I recently visited the Palette and the Page, an art shop in Elkton, Maryland, that sells my books and many objets d’art, to prepare for a showing next month. A discussion with the owner led to my retelling of one of the stories about my years in Vietnam. I’ve told it here before, but it’s good enough to return to:
In the late summer and fall of 1967, I was working as an NSA civilian under cover supporting the combat operations of the U.S. 4th Infantry Division and the 173rd Airborne Brigade in the western highlands of South Vietnam, along the Laotian and Cambodian border. One night I was in the tent that housed the military signals intelligence team I was working with. I was poking a communications paper tape of a report, to be sent out at flash presence to command elements of both the division and the brigade, that an enemy attack was imminent. All of a sudden, I heard the alarm siren. We were under attack. My analysts bolted for their combat gear and took off for their positions on the perimeter. I wasn’t prepared. We were up on a hill, not on the battlefield, and I hadn’t foreseen that we’d be attacked. In short, I didn’t have a plan. So I slipped on a flak jacket and a helmet and went on typing. The GI assigned to guard the tent watched me in disbelief.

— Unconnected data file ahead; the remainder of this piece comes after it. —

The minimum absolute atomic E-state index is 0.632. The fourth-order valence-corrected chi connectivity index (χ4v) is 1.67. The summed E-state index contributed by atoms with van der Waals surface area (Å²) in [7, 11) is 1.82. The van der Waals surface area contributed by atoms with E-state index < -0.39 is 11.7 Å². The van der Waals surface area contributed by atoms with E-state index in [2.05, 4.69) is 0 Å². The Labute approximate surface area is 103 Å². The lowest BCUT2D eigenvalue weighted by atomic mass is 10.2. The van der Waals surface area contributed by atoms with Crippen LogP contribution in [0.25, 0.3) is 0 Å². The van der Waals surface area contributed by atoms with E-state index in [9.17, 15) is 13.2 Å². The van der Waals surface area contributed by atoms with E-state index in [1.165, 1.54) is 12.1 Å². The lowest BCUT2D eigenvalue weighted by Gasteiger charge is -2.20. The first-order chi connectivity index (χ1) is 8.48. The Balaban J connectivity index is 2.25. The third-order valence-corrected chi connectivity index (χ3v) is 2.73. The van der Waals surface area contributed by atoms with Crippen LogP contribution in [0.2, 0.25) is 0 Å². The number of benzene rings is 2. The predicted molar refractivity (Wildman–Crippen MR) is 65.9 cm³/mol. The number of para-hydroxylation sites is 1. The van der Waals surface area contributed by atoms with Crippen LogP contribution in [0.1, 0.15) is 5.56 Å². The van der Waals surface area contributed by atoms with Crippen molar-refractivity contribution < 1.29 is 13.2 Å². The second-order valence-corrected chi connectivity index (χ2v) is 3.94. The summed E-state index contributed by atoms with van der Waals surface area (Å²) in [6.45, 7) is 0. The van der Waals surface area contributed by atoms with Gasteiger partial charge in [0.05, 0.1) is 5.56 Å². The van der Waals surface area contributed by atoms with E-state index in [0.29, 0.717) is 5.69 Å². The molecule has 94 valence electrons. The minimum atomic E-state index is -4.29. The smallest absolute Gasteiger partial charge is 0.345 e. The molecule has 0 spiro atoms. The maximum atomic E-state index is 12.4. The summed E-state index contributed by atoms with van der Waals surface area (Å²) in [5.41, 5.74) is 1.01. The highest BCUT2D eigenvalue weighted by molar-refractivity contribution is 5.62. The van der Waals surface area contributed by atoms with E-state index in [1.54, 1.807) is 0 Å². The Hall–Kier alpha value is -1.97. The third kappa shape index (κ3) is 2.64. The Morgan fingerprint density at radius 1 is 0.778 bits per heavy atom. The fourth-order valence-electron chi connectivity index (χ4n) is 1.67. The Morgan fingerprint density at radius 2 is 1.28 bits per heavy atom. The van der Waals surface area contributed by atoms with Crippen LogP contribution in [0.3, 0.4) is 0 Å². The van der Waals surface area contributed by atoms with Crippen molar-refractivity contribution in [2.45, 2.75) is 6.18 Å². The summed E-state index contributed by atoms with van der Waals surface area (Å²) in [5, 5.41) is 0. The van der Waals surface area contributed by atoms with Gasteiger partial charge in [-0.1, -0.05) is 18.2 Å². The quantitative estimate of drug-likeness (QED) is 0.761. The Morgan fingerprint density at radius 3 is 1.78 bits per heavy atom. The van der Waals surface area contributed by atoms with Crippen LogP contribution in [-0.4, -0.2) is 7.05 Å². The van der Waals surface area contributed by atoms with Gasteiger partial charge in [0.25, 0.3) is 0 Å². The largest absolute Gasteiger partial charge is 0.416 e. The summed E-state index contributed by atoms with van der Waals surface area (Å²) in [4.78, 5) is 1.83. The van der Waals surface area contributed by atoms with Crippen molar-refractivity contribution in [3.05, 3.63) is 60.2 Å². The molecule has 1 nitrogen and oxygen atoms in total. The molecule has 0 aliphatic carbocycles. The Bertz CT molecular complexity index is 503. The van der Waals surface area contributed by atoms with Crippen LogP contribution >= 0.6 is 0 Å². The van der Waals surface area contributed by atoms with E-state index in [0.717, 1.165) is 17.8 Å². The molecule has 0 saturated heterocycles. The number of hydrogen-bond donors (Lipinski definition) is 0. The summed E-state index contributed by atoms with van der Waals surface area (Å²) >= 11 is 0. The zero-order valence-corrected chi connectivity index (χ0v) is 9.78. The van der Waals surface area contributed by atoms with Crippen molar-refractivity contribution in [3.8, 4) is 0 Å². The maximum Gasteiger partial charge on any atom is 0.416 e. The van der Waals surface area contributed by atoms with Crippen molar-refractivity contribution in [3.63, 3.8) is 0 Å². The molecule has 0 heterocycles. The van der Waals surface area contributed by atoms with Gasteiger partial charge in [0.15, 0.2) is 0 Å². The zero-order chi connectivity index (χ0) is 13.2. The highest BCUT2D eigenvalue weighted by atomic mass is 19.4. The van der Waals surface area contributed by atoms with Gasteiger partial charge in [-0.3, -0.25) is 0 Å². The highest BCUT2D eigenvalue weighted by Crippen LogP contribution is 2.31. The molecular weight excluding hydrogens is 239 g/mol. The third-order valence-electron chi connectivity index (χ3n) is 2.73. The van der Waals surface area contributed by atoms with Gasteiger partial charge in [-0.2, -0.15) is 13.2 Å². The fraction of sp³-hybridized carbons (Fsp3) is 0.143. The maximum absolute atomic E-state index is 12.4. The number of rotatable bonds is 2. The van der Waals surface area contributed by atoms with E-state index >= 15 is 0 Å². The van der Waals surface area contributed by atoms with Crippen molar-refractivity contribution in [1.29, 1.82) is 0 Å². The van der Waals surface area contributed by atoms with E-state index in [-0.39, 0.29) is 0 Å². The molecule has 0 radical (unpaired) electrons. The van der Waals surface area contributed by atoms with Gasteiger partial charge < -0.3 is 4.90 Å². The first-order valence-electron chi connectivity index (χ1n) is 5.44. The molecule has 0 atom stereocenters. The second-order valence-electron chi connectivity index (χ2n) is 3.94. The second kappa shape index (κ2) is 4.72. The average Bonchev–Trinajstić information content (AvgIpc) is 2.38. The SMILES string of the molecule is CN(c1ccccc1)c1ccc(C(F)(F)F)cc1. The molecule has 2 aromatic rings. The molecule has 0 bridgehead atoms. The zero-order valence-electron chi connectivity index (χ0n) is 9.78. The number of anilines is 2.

The lights went out. I heard the incoming artillery rounds, a sound like a child screaming, distant and indistinct. Then came the concussion of the first round impacting. It brought to mind my earthquake days in San Francisco—the tent lurched; my ears rang; dust fell on my face. All there was to do was sit there in the dark and listen to the incoming rounds, my stomach turning inside out, and wait. Some rounds hit so close that I was thrown from my chair onto the dirt floor.